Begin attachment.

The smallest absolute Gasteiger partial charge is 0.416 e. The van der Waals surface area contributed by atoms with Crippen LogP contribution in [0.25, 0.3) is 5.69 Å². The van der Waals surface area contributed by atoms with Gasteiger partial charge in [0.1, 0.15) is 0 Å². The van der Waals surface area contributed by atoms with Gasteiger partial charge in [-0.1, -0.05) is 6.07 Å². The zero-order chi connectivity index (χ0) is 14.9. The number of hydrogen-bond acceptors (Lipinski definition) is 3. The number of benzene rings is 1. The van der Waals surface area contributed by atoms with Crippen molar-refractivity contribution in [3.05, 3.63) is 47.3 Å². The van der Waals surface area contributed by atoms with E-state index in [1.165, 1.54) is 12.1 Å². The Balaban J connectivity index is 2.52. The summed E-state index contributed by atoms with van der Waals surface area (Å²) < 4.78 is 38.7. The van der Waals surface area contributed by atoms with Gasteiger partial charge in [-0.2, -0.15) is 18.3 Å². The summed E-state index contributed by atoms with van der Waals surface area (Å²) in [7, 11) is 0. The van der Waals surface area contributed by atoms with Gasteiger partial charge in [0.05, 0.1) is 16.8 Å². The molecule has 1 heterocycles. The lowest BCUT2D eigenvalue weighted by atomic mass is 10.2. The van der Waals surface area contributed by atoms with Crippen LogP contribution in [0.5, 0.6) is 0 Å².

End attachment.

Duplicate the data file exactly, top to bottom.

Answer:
The smallest absolute Gasteiger partial charge is 0.416 e. The van der Waals surface area contributed by atoms with Crippen LogP contribution in [0.25, 0.3) is 5.69 Å². The van der Waals surface area contributed by atoms with Gasteiger partial charge in [0.1, 0.15) is 0 Å². The van der Waals surface area contributed by atoms with Gasteiger partial charge in [-0.1, -0.05) is 6.07 Å². The zero-order chi connectivity index (χ0) is 14.9. The number of hydrogen-bond acceptors (Lipinski definition) is 3. The number of benzene rings is 1. The van der Waals surface area contributed by atoms with Crippen molar-refractivity contribution in [3.05, 3.63) is 47.3 Å². The van der Waals surface area contributed by atoms with E-state index in [1.165, 1.54) is 12.1 Å². The Balaban J connectivity index is 2.52. The summed E-state index contributed by atoms with van der Waals surface area (Å²) < 4.78 is 38.7. The van der Waals surface area contributed by atoms with Gasteiger partial charge in [-0.2, -0.15) is 18.3 Å². The summed E-state index contributed by atoms with van der Waals surface area (Å²) in [7, 11) is 0. The van der Waals surface area contributed by atoms with Gasteiger partial charge in [0.05, 0.1) is 16.8 Å². The molecule has 1 heterocycles. The lowest BCUT2D eigenvalue weighted by atomic mass is 10.2. The van der Waals surface area contributed by atoms with Crippen LogP contribution in [0.5, 0.6) is 0 Å².